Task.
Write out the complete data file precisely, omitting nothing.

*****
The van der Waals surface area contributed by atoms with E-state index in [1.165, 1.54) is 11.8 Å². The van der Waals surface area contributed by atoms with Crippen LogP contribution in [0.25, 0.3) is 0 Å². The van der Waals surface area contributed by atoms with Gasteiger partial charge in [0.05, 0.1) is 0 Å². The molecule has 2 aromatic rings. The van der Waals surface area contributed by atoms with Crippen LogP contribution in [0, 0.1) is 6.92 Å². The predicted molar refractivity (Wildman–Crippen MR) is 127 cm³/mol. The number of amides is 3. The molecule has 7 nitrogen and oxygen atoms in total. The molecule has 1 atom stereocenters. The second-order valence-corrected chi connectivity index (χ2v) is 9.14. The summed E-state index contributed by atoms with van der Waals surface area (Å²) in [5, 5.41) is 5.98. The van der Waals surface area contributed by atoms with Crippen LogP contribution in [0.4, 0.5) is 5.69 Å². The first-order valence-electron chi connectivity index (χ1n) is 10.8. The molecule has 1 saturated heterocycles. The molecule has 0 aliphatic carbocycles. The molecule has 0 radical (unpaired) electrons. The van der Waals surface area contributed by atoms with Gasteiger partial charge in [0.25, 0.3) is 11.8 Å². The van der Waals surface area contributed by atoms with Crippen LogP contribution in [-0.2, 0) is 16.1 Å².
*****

The van der Waals surface area contributed by atoms with E-state index in [1.165, 1.54) is 11.8 Å². The van der Waals surface area contributed by atoms with Crippen LogP contribution in [0.25, 0.3) is 0 Å². The van der Waals surface area contributed by atoms with Gasteiger partial charge in [0.05, 0.1) is 0 Å². The molecule has 2 aromatic rings. The van der Waals surface area contributed by atoms with Crippen LogP contribution in [0, 0.1) is 6.92 Å². The predicted molar refractivity (Wildman–Crippen MR) is 127 cm³/mol. The number of amides is 3. The molecule has 7 nitrogen and oxygen atoms in total. The molecule has 1 atom stereocenters. The second-order valence-corrected chi connectivity index (χ2v) is 9.14. The summed E-state index contributed by atoms with van der Waals surface area (Å²) in [5, 5.41) is 5.98. The van der Waals surface area contributed by atoms with Crippen LogP contribution in [0.4, 0.5) is 5.69 Å². The first-order valence-electron chi connectivity index (χ1n) is 10.8. The molecule has 1 saturated heterocycles. The molecule has 0 aliphatic carbocycles. The molecule has 0 radical (unpaired) electrons. The van der Waals surface area contributed by atoms with Gasteiger partial charge in [0.25, 0.3) is 11.8 Å². The van der Waals surface area contributed by atoms with Crippen LogP contribution in [-0.2, 0) is 16.1 Å².